SIP - Forking


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Sometime a proxy server forwards a single SIP call to multiple SIP endpoints. This process is known as forking. Here a single call can ring many endpoints at the same time.

With SIP forking, you can have your desk phone ring at the same time as your softphone or a SIP phone on your mobile, allowing you to take the call from either device easily.

Generally, in an office, suppose boss unable to pick the call or away, SIP forking allow the secretary to answer calls his extension.

Forking will be possible if there is a stateful proxy available as it needs to perform and response out of the many it receives.

We have two types of forking −

  • Parallel Forking
  • Sequential Forking

Parallel Forking

In this scenario, the proxy server will fork the INVITE to, say, two devices (UA2, UA3) at a time. Both the devices will generate 180 Ringing and whoever receives the call will generate a 200 OK. The response (suppose UA2) that reaches the Originator first will establish a session with UA2. For the other response, a CANCEL will be triggered.

Parallel Forking

If the originator receives both the responses simultaneously, then based on q-value, it will forward the response.

Sequential Forking

In this scenario, the proxy server will fork the INVITE to one device (UA2). If UA2 is unavailable or busy at that time, then the proxy will fork it to another device (UA3).

Sequential Forking

Branch - ID and Tag

Branch IDs help proxies to match responses to forked requests. Without Branch IDs, a proxy server would not be able to understand the forked response. Branch-id will be available in Via header.

Tags are used by the UAC to distinguish multiple final responses from different UAS. A UAS cannot resolve whether the request has been forked or not. Therefore, it need to add a tag.

Proxies also can add tags if it generates a final response, they never insert tags into requests or responses they forward.

It may be possible that a single request can be forked by multiple proxy servers also. So the proxy which would fork shall add its own unique IDs to the branches it created.

Call leg and Call ID

A call leg refers to one to one signalling relationship between two user agents. The call ID is a unique identifier carried in SIP message that refers to the call. A call is a collection of call legs.

A UAC starts by sending an INVITE. Due to forking, it may receive multiple 200 OK from different UAs. Each corresponds to a different call leg within the same call.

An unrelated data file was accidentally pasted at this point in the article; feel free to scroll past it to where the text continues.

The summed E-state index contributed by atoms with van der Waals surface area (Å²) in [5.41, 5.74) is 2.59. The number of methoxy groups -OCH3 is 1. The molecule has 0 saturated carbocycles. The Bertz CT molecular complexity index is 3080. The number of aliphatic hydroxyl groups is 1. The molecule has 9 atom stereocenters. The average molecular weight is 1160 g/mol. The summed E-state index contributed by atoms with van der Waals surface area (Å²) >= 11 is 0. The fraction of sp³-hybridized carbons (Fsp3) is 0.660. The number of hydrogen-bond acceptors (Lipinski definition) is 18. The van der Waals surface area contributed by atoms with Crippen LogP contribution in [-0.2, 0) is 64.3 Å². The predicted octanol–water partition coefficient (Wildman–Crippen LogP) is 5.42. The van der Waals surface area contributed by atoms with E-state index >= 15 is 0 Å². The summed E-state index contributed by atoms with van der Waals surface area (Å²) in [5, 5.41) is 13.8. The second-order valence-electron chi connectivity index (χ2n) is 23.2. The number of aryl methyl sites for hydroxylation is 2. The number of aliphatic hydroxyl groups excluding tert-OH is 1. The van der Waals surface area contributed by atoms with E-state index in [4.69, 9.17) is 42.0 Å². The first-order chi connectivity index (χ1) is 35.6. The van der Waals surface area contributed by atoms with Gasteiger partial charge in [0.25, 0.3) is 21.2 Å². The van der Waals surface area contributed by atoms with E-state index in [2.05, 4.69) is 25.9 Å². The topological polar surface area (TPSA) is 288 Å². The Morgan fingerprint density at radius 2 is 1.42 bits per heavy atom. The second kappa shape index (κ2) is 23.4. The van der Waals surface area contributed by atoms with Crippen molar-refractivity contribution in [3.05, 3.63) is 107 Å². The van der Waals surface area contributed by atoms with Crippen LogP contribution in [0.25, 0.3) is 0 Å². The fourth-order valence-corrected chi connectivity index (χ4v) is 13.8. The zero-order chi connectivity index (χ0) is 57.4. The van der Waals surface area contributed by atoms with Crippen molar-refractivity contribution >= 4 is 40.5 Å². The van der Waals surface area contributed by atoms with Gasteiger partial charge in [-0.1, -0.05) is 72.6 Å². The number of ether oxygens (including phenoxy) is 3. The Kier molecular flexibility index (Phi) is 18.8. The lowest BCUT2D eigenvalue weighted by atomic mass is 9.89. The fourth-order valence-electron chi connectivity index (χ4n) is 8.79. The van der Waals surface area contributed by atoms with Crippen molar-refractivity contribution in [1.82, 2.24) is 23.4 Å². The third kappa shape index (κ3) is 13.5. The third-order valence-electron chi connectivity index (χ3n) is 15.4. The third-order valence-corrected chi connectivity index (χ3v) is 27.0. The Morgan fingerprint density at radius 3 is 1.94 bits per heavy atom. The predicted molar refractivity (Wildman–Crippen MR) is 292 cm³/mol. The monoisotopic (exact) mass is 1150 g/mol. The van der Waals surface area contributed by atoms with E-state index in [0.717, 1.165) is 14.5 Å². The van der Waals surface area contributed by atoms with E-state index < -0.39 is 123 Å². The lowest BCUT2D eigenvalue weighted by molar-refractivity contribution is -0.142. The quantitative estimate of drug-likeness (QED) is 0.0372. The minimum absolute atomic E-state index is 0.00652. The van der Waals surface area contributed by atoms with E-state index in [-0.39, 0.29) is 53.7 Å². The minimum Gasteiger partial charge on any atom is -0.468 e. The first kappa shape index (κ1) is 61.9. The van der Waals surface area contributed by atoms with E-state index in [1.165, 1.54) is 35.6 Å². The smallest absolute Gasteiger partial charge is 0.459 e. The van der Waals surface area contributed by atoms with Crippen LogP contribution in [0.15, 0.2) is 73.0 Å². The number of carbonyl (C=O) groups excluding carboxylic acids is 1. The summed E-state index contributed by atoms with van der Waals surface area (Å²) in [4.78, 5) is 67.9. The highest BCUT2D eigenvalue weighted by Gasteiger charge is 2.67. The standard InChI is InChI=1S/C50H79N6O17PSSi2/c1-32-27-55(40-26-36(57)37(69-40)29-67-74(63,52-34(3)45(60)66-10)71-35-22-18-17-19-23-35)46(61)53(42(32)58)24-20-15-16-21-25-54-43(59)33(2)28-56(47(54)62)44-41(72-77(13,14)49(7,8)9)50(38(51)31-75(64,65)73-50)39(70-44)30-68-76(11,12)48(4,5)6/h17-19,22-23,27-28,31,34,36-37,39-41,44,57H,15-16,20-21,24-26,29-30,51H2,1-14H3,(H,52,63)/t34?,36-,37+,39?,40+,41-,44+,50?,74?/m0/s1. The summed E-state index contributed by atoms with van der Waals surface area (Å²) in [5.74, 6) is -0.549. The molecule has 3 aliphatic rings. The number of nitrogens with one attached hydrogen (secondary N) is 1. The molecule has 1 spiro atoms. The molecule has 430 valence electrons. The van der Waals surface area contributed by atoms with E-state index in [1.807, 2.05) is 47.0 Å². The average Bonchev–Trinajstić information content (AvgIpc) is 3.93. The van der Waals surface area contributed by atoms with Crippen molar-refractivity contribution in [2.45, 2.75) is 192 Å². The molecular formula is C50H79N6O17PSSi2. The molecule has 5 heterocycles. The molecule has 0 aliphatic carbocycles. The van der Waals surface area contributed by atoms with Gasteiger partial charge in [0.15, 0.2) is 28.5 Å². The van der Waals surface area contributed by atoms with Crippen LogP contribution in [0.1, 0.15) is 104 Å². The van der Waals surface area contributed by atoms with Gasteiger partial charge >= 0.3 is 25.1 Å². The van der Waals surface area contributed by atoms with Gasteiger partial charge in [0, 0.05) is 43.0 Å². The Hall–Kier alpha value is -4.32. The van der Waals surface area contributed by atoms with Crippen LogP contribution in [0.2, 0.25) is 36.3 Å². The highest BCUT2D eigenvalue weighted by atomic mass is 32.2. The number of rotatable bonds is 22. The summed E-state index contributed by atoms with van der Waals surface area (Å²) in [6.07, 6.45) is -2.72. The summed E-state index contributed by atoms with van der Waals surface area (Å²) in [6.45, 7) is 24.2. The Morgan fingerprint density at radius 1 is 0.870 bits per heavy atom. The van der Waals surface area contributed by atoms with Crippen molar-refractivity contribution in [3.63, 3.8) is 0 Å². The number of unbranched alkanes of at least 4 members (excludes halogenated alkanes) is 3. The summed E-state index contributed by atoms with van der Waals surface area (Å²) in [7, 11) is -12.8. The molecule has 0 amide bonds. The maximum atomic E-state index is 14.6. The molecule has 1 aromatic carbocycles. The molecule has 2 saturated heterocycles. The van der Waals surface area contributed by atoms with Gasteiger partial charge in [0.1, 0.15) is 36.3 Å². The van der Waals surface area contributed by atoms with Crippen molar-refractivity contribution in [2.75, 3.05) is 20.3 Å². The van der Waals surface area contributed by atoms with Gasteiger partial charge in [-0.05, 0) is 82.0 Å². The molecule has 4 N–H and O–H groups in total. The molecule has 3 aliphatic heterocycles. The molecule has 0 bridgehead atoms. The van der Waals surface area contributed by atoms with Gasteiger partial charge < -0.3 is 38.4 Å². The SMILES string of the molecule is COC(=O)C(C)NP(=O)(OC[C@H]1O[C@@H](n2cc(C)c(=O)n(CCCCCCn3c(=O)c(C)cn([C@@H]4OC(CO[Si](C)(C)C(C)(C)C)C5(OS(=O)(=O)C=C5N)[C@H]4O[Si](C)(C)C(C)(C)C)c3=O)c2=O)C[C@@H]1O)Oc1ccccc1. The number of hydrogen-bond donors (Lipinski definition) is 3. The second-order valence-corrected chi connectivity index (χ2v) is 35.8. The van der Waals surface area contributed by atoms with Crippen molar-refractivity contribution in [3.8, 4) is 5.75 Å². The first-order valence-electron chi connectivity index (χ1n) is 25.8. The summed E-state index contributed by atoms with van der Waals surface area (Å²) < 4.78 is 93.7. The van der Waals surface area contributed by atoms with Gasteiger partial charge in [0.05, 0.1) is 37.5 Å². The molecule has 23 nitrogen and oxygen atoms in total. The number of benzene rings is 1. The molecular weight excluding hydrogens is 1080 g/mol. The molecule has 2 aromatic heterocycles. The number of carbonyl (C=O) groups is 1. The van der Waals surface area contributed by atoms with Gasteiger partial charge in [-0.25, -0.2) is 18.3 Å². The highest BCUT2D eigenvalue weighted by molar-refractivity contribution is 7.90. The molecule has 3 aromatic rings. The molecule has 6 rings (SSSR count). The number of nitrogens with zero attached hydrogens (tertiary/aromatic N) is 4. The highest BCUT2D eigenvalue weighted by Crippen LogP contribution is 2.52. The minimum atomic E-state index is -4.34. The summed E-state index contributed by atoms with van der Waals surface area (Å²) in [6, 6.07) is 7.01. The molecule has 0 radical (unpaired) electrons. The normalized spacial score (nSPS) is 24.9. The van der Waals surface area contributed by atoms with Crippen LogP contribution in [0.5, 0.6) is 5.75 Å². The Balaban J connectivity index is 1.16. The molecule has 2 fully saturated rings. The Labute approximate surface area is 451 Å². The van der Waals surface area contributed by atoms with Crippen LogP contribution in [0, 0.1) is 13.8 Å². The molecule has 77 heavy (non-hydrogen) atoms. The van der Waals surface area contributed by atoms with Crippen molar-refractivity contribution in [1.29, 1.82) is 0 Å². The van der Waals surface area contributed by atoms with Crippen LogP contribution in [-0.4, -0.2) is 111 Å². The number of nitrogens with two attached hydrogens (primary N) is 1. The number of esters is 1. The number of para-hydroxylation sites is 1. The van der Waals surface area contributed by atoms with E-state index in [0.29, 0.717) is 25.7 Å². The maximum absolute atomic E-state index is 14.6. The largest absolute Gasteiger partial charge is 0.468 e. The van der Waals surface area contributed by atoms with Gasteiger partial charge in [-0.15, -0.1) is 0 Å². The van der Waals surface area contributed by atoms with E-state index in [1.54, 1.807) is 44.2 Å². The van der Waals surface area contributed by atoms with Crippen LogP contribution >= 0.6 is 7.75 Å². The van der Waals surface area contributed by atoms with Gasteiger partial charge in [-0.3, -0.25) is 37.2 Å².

A call is thus a group of call legs. A call leg refers to end-to-end connection between UAs.

The CSeq spaces in the two directions of a call leg are independent. Within a single direction, the sequence number is incremented for each transaction.

Call Leg Id

Voicemail

Voicemail is very common now-a-days for enterprise users. It’s a telephone application. It comes to picture when the called party is unavailable or unable to receive the call, the PBX will announce to calling party to leave a voice message.

User agent will either get a 3xx response or redirect to voicemail server if the called party’s number is unreachable. However, some kind of SIP extension is needed to indicate to the voicemail system which mailbox to use—that is, which greeting to play and where to store the recorded message. There are two ways to achieve this −

  • By using a SIP header field extension

  • By using the Request-URI to signal this information

Suppose for the user sip:Tom@tutorialspoint.com has a voicemail system at sip:voicemail.tutorialspoint.com which is providing voicemail, the Request-URI of the INVITE when it is forwarded to the voicemail server could look like −

sip:voicemail.tutorialspoint.com;target = sip:Tom@tutorialspoint.com;cause = 486

The following illustration shows how the Request-URI carries the mailbox identifier and the reason (here 486).

SIP Voicemail

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